Orchestration: 2 flutes (2nd = piccolo), 2 oboes, English horn, 2 clarinets, 2 bassoons, 4 horns, 3 trumpets, 3 trombones, tuba, timpani, percussion (crotales, marimba, tam-tam, vibraphone, glockenspiel, bell tree, sizzle cymbal, suspended cymbal, chimes, bass drum, tom-tom, 2 triangles), piano (= celesta), and strings
Jennifer Higdon, the Brooklyn-born composer and flautist, wrote her 2000 orchestra concerto blue cathedral as a commission to commemorate the 75th anniversary of the Curtis Institute of Music—but it emerged as something far more personal. Her little brother, Andrew Blue Higdon, had just died from skin cancer, and that seismic event seeped into the piece. “It was about deciding if life was going to be about living or about death,” she told the Pittsburgh Post-Gazette in 2005. “I was surprised it turned out so positively.” In an experience of catharsis, Higdon crafted a sonic journey through a sacred space and upward into the heavens. The piece has become her most frequently performed.
In her own program notes, the composer suggested that cathedrals serve “as a symbolic doorway into and out of this world” and that “blue represents all potential and the progression of journeys.” “In my mind's eye,” she went on, “the listener would enter from the back of the sanctuary, floating along the corridor amongst giant crystal pillars, moving in a contemplative stance. The stained glass windows' figures would start moving with song, singing a heavenly music. The listener would float down the aisle, slowly moving upward at first and then progressing at a quicker pace, rising towards an immense ceiling which would open to the sky ... I wanted to create the sensation of contemplation and quiet peace at the beginning, moving towards the feeling of celebration and ecstatic expansion of the soul.”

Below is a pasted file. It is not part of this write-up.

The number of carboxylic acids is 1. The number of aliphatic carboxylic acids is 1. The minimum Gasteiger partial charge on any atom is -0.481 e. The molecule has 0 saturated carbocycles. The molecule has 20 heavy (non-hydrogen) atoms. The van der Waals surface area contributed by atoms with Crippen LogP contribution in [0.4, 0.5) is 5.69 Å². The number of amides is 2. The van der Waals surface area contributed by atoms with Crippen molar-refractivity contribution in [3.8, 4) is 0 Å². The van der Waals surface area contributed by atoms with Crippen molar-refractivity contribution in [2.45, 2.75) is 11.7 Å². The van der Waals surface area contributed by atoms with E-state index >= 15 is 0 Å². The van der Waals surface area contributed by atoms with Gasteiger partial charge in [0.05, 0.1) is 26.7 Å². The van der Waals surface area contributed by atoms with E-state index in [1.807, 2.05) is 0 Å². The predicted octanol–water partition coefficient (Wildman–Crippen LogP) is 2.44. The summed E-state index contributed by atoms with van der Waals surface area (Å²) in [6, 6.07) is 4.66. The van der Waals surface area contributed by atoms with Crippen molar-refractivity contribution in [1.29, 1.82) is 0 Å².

The work places a special emphasis on Higdon’s instrument, the flute—which she taught herself to play when she was 15—and her brother’s, the clarinet. Chimes and other ringing percussion set the space like church bells, and we enter it with a tender adagio for strings. Wispy chords roll by as the solo flute and clarinet (and later solo violin) crisscross with hopeful, exploring lines. The two winds engage in tender conversation, with the elder sister’s leading off. The mood, for a moment, intensifies and darkens. (“I was kind of ticked off,” Higdon explained. “Part of mourning is anger.”) But the ever-upward movement is prevailingly optimistic and inquisitive, as the journey gains momentum and passes through percussive cloud layers. The gentle adagio returns in the end, wrapped in mystery, as the clarinet wanders on, alone.